So I have this Diamond T, a '67 with a 6-71N. Dunno if it's 2 or 4 valve, dunno what injectors it has.. Yet. It's just a toy. Thought I'd like yet another truck that turns diesel into beautiful noise.
Nobby you out there?
Nobby you out there?
The "N" designation means naturally aspirated, or only supercharged(no turbo). I've seen turbo'd in both 2 and 4 valve, but the 4 valve is capable of ALOT more power. I believe it was N-95's were about as big of an injector you can go without a turbo, and will put you in the low 300HP range if it's a 4 valve. If it's a 2 valve it will be quite a bit lower. You will also need the better 4 valve head to reach that HP number as there are several different heads out there for them. Friend of mine just basically gave away a brand new 4 valve 6-71 turbo head(one of the GOOD ones). He needed money, and the shop he took it to only offered him $350 for it after he had a receipt showing he had bought it 2 years before for $1100.Oh yeah, the n designation is the 'newer' 4 valve. Most parts don't interchange different piston, rods, "n"needle injectors, more but cant remember. They love high rpm, so well balanced components make a difference. I worked on them, but def not an expert. Ahh, the magic of a blown-natural aspiration.
I wonder if fluid damper makes a balancer for them? The unbalanced shake was an unmistakable drawback. They are mega oil leakers thatcreated the name leaktroit. all that air blown through its no wonder. I always wanted to hook up a vacuum system to the crankcase to see how much of that it would cure. Maybe a gapless ring in #2 position could help that also? Definitely spend time on a good felt job fitment in the blower, that helps a lot.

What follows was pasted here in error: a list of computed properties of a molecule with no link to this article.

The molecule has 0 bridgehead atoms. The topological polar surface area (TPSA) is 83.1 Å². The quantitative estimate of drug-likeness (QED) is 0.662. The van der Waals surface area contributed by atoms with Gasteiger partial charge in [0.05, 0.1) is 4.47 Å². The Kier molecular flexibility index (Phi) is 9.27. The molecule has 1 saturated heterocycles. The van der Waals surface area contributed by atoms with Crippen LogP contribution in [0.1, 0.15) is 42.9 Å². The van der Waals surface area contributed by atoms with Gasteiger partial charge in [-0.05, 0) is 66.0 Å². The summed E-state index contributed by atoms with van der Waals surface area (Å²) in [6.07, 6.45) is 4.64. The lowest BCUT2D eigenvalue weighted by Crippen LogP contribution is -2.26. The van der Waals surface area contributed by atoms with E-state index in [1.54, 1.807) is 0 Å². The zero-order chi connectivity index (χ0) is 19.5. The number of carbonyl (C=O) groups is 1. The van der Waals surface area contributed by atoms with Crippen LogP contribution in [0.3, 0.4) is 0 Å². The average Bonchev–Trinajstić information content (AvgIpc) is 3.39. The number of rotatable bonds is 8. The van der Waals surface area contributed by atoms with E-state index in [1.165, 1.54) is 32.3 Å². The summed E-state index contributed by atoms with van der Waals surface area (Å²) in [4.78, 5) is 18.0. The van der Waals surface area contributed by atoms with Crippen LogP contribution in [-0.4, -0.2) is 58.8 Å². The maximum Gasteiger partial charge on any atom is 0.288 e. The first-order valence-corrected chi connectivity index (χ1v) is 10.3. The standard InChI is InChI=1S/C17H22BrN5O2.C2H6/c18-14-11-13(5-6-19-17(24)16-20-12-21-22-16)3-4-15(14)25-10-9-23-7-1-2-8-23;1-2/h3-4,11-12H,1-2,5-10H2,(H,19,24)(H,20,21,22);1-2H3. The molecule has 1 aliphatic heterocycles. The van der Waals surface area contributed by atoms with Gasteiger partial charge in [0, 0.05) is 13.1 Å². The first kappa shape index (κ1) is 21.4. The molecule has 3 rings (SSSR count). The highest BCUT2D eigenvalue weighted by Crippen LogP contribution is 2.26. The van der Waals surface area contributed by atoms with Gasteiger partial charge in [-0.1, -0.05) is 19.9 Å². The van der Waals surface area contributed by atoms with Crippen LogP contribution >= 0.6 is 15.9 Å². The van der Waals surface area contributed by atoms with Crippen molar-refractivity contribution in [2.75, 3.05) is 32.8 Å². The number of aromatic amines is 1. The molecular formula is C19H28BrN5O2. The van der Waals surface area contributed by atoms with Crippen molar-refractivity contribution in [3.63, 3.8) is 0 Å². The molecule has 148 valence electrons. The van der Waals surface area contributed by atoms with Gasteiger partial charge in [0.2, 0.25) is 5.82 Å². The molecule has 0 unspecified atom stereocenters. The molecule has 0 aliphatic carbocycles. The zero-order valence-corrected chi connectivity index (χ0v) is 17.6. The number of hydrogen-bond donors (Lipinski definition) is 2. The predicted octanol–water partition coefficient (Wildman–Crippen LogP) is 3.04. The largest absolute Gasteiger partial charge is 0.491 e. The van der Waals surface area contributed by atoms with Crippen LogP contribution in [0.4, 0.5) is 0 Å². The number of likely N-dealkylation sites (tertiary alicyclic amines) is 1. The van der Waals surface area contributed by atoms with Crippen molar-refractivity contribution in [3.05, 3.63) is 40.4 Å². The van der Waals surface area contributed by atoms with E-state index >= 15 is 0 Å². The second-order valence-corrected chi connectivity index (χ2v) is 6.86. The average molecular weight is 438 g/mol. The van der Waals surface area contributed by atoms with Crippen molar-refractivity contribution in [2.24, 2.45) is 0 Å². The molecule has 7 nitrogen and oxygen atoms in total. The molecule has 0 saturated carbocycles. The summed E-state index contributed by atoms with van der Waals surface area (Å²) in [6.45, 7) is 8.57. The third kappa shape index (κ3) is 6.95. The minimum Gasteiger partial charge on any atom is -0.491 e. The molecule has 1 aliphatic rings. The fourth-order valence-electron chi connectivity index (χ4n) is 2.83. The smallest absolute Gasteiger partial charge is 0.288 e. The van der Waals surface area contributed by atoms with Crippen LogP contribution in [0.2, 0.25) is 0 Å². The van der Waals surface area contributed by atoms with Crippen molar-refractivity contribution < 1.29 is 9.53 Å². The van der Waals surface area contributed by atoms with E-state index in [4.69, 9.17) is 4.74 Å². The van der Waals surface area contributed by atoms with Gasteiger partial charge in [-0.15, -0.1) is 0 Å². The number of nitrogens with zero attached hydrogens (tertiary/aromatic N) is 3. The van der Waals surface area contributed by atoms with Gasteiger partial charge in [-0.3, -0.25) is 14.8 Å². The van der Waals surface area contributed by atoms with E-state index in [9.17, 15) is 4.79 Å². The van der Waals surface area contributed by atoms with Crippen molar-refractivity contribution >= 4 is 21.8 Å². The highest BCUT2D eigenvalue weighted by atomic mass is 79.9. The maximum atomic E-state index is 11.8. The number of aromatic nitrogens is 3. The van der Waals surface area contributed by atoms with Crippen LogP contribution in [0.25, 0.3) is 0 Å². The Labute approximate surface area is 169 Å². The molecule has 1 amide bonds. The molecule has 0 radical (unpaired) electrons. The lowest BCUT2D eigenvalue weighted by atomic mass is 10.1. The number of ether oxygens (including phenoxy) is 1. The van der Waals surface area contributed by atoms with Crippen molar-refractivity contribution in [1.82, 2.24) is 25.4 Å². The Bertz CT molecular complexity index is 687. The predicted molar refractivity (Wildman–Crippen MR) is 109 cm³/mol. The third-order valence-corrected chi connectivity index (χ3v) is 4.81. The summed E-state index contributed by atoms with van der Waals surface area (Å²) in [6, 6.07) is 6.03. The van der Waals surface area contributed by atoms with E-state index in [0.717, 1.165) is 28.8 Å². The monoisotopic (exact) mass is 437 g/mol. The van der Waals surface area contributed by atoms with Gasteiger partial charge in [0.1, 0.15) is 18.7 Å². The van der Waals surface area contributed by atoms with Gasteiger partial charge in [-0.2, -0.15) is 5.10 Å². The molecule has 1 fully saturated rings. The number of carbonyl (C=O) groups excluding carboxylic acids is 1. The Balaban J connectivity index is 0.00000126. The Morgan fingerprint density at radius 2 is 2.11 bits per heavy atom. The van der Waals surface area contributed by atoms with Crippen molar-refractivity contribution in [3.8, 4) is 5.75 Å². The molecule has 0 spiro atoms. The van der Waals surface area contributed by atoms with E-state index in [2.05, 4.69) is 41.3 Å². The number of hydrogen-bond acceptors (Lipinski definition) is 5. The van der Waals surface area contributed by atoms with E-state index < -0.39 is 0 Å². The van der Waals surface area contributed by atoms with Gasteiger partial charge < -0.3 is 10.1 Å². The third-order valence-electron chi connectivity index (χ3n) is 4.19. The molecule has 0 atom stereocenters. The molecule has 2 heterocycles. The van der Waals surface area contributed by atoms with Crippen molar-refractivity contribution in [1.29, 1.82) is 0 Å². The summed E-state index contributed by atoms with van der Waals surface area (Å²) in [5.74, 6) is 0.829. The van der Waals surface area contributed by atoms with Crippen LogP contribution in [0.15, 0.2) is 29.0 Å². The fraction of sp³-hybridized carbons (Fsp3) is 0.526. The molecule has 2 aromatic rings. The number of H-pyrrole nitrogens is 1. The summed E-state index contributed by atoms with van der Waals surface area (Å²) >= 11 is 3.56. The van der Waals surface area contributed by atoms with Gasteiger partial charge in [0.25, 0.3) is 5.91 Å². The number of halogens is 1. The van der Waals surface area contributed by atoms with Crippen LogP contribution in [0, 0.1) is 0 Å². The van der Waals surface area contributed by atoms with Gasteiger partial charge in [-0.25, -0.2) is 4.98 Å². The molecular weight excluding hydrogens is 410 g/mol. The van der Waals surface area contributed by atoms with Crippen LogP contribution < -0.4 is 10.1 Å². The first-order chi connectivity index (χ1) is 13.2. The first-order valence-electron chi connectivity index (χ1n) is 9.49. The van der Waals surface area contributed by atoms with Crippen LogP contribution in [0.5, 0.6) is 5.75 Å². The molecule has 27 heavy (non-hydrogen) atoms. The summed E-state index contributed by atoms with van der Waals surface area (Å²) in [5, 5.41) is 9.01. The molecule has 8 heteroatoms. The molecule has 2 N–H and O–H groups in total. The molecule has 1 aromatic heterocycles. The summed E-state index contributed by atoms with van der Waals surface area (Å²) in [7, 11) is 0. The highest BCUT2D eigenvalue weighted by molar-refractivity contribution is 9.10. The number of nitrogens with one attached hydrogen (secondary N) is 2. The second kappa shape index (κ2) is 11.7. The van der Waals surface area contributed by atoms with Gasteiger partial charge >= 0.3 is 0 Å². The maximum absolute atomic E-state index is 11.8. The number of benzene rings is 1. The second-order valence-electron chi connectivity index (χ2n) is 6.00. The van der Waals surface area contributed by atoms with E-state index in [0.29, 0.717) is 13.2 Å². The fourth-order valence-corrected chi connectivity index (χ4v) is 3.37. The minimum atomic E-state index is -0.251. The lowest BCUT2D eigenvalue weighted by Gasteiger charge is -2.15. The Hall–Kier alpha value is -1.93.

My uncle has a pair of JOHNSON & TOWERS 6-71N's at 310HP in his boat. I went through the factory service manuals and there were about 4 different 4 valve cams, 3 heads, and who knows how many injectors. DETROIT used the last letter to designate teh aspiration system. N was natural or just supercharged(2 stroke diesels have to have a supercharger to run), T was for turbo, TT for twin turbo, TA for turbocharged aftercooled, and a few other designations. The REALLY high HP ones had quite a bit of technology in them for there day. They used a smaller port system to improve bottem end pull, but had a supercharger bypass valve that opened once teh turbos had enough boost to take over and bypassed the superchargers all together. If it is a 4 valve N engine, it can be one of about 3 variants IIRC. The base model low output, high output natural engine, or the turbo engine without a turbo. Most of the turbo engines without turbos went to companies like JOHNSON & TOWERS for marine conversions. For trucks most got the low output generator engine version(with a different governor system than the generator version).Oops, sorry if I misled you. I thought the n was for the needle injector change design when they went to the 4 valve, I remember reading about it but then again I have a hard time remembering what I remember.
I know the only change we would make when adding the turbo parts wise was the injectors, turbo and all the duct work. It was a kit so idk if the internals of the turbo was set up the same to run as hard as factory turbo or not. Nothing internal was changed. Don't miss my Daily Dose of Detroit. Once in a great while is fine with me anymore. Do keep us updated tho...
You can get it with a big turbo and injectors, I am way to far out to know the numbers but 2 years ago I helped a friend drop in a 170 hp or so new one, but he was like 10,000 into it iirc.for a complete assembly. You needing turbo kit complete is probably in the range of $3000 would be my guess. Nothing high on skill level, just time and knuckle skin.I have less than 1000 hrs on the 4-53, it is in prime shape.
It'll fire up in a couple seconds without start fluid after sitting still 9 months out of the year.
I like to get 25-30 more ponies out of it so the SOB will pull my 567 baler without losing up to 500 RPM depending on the slope.